They may wear cowboy hats and boots and sing about qfaded love, q but western swing musicians have always played jazz! From Bob Wills and the Texas Playboys to Asleep at the Wheel, western swing performers have played swing jazz on traditional country instruments, with all of the required elements of jazz, and some of the best solo improvisation ever heard. In this book, Jean A. Boyd explores the origins and development of western swing as a vibrant current in the mainstream of jazz. She focuses in particular on the performers who made the music, drawing on personal interviews with some fifty living western swing musicians. From pioneers such as Cliff Bruner and Eldon Shamblin to current performers such as Johnny Gimble, the musicians make important connections between the big band swing jazz they heard on the radio and the western swing they created and played across the Southwest from Texas to California. From this first-hand testimony, Boyd re-creates the world of western swing-the dance halls, recording studios, and live radio shows that broadcast the music to an enthusiastic listening audience. Although the performers typically came from the same rural roots that nurtured country music, their words make it clear that they considered themselves neither qhillbilliesq nor qcountry pickers, q but jazz musicians whose performance approach and repertory were no different from those of mainstream jazz. This important aspect of the western swing story has never been told before.In this book, Jean A. Boyd explores the origins and development of western swing as a vibrant current in the mainstream of jazz.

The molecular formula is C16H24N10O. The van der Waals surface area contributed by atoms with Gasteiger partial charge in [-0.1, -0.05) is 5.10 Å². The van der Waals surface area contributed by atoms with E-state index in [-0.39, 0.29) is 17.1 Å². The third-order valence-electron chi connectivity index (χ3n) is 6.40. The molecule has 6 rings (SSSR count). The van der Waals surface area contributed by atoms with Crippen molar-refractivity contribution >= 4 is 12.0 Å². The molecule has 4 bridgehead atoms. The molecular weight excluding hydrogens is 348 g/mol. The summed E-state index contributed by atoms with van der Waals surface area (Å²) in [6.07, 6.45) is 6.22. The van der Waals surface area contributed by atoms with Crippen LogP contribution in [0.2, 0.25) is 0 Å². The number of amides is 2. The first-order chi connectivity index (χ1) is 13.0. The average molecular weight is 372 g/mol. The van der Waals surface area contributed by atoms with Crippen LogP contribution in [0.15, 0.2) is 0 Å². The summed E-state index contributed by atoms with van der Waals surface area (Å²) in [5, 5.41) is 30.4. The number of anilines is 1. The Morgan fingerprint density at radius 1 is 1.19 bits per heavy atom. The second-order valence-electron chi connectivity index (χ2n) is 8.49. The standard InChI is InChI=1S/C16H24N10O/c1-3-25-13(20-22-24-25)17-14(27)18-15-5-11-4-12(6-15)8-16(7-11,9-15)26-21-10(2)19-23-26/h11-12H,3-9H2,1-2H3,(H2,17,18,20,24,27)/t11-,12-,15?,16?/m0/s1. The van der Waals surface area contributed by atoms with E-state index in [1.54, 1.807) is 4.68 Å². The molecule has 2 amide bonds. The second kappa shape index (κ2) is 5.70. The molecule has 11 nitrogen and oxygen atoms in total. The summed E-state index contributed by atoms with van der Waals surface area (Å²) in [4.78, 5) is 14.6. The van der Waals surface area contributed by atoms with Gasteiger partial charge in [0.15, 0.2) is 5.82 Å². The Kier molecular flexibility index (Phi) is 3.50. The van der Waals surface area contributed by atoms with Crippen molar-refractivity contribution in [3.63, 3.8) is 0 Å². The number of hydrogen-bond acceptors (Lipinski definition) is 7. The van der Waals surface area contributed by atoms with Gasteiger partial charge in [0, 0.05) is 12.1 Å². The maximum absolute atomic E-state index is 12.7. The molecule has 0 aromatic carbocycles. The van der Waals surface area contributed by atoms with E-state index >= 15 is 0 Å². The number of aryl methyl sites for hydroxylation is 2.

|Title||:||The Jazz of the Southwest|
|Author||:||Jean A. Boyd|
|Publisher||:||University of Texas Press - 1998|